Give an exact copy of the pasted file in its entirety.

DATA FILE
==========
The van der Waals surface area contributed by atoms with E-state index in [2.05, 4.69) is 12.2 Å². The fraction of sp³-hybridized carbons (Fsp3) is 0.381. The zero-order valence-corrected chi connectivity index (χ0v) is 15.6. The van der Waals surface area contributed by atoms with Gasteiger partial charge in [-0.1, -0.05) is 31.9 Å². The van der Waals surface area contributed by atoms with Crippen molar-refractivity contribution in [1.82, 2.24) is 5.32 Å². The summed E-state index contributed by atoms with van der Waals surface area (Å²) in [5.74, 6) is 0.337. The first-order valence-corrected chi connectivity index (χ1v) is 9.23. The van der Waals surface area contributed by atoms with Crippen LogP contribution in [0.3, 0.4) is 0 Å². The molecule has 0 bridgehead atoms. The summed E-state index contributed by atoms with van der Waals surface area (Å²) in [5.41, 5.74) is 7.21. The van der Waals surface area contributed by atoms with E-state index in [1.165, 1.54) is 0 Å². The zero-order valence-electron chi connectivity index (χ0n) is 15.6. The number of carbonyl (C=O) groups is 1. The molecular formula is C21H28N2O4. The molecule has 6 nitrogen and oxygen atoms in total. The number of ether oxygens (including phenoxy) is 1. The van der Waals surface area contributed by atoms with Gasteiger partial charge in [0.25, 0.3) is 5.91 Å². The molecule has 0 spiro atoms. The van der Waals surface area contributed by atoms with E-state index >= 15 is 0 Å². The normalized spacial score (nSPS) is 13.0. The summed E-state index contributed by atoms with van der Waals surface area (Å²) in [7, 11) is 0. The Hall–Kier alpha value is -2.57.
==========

The van der Waals surface area contributed by atoms with E-state index in [2.05, 4.69) is 12.2 Å². The fraction of sp³-hybridized carbons (Fsp3) is 0.381. The zero-order valence-corrected chi connectivity index (χ0v) is 15.6. The van der Waals surface area contributed by atoms with Gasteiger partial charge in [-0.1, -0.05) is 31.9 Å². The van der Waals surface area contributed by atoms with Crippen molar-refractivity contribution in [1.82, 2.24) is 5.32 Å². The summed E-state index contributed by atoms with van der Waals surface area (Å²) in [5.74, 6) is 0.337. The first-order valence-corrected chi connectivity index (χ1v) is 9.23. The van der Waals surface area contributed by atoms with Crippen LogP contribution in [0.3, 0.4) is 0 Å². The molecule has 0 bridgehead atoms. The summed E-state index contributed by atoms with van der Waals surface area (Å²) in [5.41, 5.74) is 7.21. The van der Waals surface area contributed by atoms with E-state index in [1.165, 1.54) is 0 Å². The zero-order valence-electron chi connectivity index (χ0n) is 15.6. The number of carbonyl (C=O) groups is 1. The molecular formula is C21H28N2O4. The molecule has 6 nitrogen and oxygen atoms in total. The number of ether oxygens (including phenoxy) is 1. The van der Waals surface area contributed by atoms with Gasteiger partial charge in [0.25, 0.3) is 5.91 Å². The molecule has 0 spiro atoms. The van der Waals surface area contributed by atoms with E-state index >= 15 is 0 Å². The normalized spacial score (nSPS) is 13.0. The summed E-state index contributed by atoms with van der Waals surface area (Å²) in [7, 11) is 0. The Hall–Kier alpha value is -2.57.